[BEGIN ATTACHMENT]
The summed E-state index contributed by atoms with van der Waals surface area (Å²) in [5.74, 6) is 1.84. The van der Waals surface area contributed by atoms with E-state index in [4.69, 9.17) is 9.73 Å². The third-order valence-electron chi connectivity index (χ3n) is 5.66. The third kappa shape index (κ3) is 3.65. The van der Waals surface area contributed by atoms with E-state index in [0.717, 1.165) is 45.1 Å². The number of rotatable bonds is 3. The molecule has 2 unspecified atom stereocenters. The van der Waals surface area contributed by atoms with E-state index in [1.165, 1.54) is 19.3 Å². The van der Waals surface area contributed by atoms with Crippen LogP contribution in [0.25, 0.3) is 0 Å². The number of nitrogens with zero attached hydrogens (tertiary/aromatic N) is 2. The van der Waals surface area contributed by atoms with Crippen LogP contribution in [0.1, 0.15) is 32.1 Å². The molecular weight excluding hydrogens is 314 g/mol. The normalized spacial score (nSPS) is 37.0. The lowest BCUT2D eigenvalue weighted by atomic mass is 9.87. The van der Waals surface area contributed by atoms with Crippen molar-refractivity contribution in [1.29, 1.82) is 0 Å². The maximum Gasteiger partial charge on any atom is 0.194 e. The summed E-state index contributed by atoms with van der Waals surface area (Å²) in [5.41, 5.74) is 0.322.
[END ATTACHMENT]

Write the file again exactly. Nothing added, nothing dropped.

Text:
The summed E-state index contributed by atoms with van der Waals surface area (Å²) in [5.74, 6) is 1.84. The van der Waals surface area contributed by atoms with E-state index in [4.69, 9.17) is 9.73 Å². The third-order valence-electron chi connectivity index (χ3n) is 5.66. The third kappa shape index (κ3) is 3.65. The van der Waals surface area contributed by atoms with E-state index in [0.717, 1.165) is 45.1 Å². The number of rotatable bonds is 3. The molecule has 2 unspecified atom stereocenters. The van der Waals surface area contributed by atoms with E-state index in [1.165, 1.54) is 19.3 Å². The van der Waals surface area contributed by atoms with Crippen LogP contribution in [0.25, 0.3) is 0 Å². The number of nitrogens with zero attached hydrogens (tertiary/aromatic N) is 2. The van der Waals surface area contributed by atoms with Crippen LogP contribution in [0.1, 0.15) is 32.1 Å². The molecular weight excluding hydrogens is 314 g/mol. The normalized spacial score (nSPS) is 37.0. The lowest BCUT2D eigenvalue weighted by atomic mass is 9.87. The van der Waals surface area contributed by atoms with Crippen molar-refractivity contribution in [1.29, 1.82) is 0 Å². The maximum Gasteiger partial charge on any atom is 0.194 e. The summed E-state index contributed by atoms with van der Waals surface area (Å²) in [5.41, 5.74) is 0.322.